Dream Freedom Revival

The Dream Freedom Revival, or, “Dr. Reverend Ebenezer Abernathy’s Mellifluously, Melodious and Medicative Freedom Revival of Greater Central New York,” (DFR) is a character-driven, community-based musical theater project that is inspired in part by the Evangelical tent revivals that were prominent in Central New York in the 19th century. Grounded in theories about liberatory politics and grassroots performance, DFR was directed by IA’s Associate Director Kevin Bott and draws on this region’s history and legacy of freedom.


“The guiding ethos of the project is that democracy is driven by those who participate in it,” says Bott. “Our aim is to use popular performance to inspire and encourage a meaningful engagement with real-world issues in Syracuse and the Central New York region. My goal is that the many groups and individuals working on social and political issues see that performance can be used to bring more people directly into the conversations and activities they’re already undertaking.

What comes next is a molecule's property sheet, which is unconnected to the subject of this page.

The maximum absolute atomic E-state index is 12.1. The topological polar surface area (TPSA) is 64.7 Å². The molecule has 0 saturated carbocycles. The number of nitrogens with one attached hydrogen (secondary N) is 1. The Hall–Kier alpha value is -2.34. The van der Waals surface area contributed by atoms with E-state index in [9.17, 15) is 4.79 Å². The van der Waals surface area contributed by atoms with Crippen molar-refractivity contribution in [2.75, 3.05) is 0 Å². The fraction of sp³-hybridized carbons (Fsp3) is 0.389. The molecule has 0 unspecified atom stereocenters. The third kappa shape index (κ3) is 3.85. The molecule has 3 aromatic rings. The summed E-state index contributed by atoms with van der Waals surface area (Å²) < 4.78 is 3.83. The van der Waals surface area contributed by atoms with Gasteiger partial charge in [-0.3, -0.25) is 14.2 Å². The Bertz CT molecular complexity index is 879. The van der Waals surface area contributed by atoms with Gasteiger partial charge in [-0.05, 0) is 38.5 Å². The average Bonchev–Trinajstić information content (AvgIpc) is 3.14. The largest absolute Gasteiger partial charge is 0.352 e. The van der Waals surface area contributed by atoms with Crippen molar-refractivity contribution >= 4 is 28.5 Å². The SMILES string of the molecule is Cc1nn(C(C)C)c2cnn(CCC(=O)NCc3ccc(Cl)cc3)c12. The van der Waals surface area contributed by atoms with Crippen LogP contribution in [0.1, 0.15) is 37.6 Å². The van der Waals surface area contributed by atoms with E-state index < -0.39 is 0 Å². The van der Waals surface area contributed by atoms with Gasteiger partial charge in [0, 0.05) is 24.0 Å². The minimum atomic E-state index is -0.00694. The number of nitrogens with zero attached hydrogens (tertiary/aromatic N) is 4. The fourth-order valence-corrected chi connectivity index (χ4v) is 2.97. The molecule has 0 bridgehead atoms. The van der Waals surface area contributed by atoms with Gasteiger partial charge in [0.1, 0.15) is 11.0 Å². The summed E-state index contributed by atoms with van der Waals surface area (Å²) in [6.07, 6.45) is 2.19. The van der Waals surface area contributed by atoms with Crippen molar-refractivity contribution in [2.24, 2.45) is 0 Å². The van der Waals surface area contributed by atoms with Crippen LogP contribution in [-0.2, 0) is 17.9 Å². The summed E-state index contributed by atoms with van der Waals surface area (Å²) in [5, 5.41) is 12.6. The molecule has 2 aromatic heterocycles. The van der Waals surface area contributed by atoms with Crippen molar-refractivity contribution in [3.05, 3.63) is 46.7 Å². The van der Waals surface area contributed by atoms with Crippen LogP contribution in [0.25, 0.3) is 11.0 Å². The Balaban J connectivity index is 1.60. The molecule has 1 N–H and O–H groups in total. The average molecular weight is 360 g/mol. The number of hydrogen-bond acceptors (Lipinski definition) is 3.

DFR events feature a collectively-generated performance with original music, lyrics and dialogue. Bott plays a secular “preacher,” Dr. Ebenezer Abernathy, who travels Central New York to celebrate democracy and encourage local participation in the questions that affect the lives of residents. The DFR has become a collaborative, inclusive, and participatory political theater company comprised of a diverse group of campus and community stakeholders that includes local performers and activists, as well as undergraduate students, graduate students and faculty members from SU, Onondaga Community College, and SUNY Oswego. At the heart of the group is The Sound of Freedom, a 12 person choir backed by a 6-piece rock/reggae/pop/gospel/salsa/musical theater band.

The guiding ethos of the project is that democracy is driven by those who participate in it.

 

“The DFR is a unique opportunity to encourage innovation and integration of knowledge and creativity to identify and solve real-world problems through art and humanities,” says Eatman. “We aspire for the project to develop into a model of democratic publicly engaged scholarship and campus-community collaboration that can be a resource to IA’s national network.”

 

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